Global Product, Global Price

When DVDs first came out, I was one of those people irritated by the idea that the world had been split into 5 regions solely for the purpose of differential pricing. Particularly as I live in the most expensive zone that seems to be charged more than any other: Europe. My response is like that of many others. I have a hacked DVD player that will play DVDs from any region. Any intelligent person can tell that the cost of making a film does not change no matter where it is seen, and that the cost of distributing it on DVD is going to be almost the same all over the world, so differential pricing is solely about maximising profits. In other words, the business philosophy is to charge most for content where the customers are prepared to pay most. But creating price differentials encourages sophisticated customers to find ways to buy at the cheapest prices.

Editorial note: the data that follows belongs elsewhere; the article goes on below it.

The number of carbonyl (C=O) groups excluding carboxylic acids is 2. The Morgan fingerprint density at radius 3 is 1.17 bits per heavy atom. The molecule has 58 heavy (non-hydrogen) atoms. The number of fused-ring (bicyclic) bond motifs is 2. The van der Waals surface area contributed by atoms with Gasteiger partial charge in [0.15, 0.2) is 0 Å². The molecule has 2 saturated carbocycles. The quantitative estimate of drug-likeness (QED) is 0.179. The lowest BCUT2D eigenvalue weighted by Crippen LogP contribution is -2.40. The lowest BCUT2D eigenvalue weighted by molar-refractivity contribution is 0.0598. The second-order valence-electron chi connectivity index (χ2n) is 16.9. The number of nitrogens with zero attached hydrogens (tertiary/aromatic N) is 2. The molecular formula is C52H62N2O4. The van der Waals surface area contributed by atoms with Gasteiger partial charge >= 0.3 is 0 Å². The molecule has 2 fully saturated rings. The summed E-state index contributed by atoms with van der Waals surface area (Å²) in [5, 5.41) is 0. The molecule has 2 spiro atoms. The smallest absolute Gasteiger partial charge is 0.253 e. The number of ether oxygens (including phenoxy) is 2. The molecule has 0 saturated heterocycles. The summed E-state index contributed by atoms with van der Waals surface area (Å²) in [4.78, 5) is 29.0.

Thinking about Intellectual property is an exercise in philosophical juggling. On the one hand, it is abstract, so it is the same anywhere in the world. On another hand, it gets sold – by which I mean licensed – to people, so there is the potential to price according to where the person is. But people can move. Whilst we rush headlong towards a world where money, people, goods and services flow without interruption across borders, media companies want to hark back to the days when people did not have passports because they never left the country of their birth. At the same time, only people allowed to make copies can make copies, because it is theirs to control. Which might sound reasonable if it was not so very easy to make copies. With that attitude, you might as well pass laws to stop more than one person reading the same magazine. Piracy is a crime, of course, but media companies can hardly expect much sympathy in the fight against piracy if they are so blatant at exploiting markets. After all, pirates just exploit the ease of copying and undercutting the legitimate prices. Media companies thus can find it hard to take the moral high ground. Especially when they hype the consequences of piracy. For example, take the claim that piracy funds terrorism: does anyone really think that Al-Qaeda wants more people to watch shows like 24 and films like Airforce One?